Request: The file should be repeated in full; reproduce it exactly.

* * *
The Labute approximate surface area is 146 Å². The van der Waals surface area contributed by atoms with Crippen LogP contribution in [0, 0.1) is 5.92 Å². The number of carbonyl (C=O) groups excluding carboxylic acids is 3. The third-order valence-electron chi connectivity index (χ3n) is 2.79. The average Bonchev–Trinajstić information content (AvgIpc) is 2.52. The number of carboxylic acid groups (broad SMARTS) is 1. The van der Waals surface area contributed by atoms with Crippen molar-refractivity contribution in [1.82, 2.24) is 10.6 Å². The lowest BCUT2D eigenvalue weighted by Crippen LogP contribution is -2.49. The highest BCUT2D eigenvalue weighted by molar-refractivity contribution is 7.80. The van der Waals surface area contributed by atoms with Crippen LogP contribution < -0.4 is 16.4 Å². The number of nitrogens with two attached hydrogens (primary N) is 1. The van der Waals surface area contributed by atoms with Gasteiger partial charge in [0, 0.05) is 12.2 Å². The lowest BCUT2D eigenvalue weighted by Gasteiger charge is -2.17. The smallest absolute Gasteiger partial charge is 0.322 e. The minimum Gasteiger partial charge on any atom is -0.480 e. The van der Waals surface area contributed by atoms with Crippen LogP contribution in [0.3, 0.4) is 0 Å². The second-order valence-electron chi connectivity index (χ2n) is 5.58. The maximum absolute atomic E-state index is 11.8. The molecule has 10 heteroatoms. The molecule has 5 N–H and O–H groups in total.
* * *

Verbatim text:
The Labute approximate surface area is 146 Å². The van der Waals surface area contributed by atoms with Crippen LogP contribution in [0, 0.1) is 5.92 Å². The number of carbonyl (C=O) groups excluding carboxylic acids is 3. The third-order valence-electron chi connectivity index (χ3n) is 2.79. The average Bonchev–Trinajstić information content (AvgIpc) is 2.52. The number of carboxylic acid groups (broad SMARTS) is 1. The van der Waals surface area contributed by atoms with Crippen molar-refractivity contribution in [1.82, 2.24) is 10.6 Å². The lowest BCUT2D eigenvalue weighted by Crippen LogP contribution is -2.49. The highest BCUT2D eigenvalue weighted by molar-refractivity contribution is 7.80. The van der Waals surface area contributed by atoms with Crippen LogP contribution < -0.4 is 16.4 Å². The number of nitrogens with two attached hydrogens (primary N) is 1. The van der Waals surface area contributed by atoms with Gasteiger partial charge in [0, 0.05) is 12.2 Å². The lowest BCUT2D eigenvalue weighted by Gasteiger charge is -2.17. The smallest absolute Gasteiger partial charge is 0.322 e. The minimum Gasteiger partial charge on any atom is -0.480 e. The van der Waals surface area contributed by atoms with Crippen LogP contribution in [0.3, 0.4) is 0 Å². The second-order valence-electron chi connectivity index (χ2n) is 5.58. The maximum absolute atomic E-state index is 11.8. The molecule has 10 heteroatoms. The molecule has 5 N–H and O–H groups in total.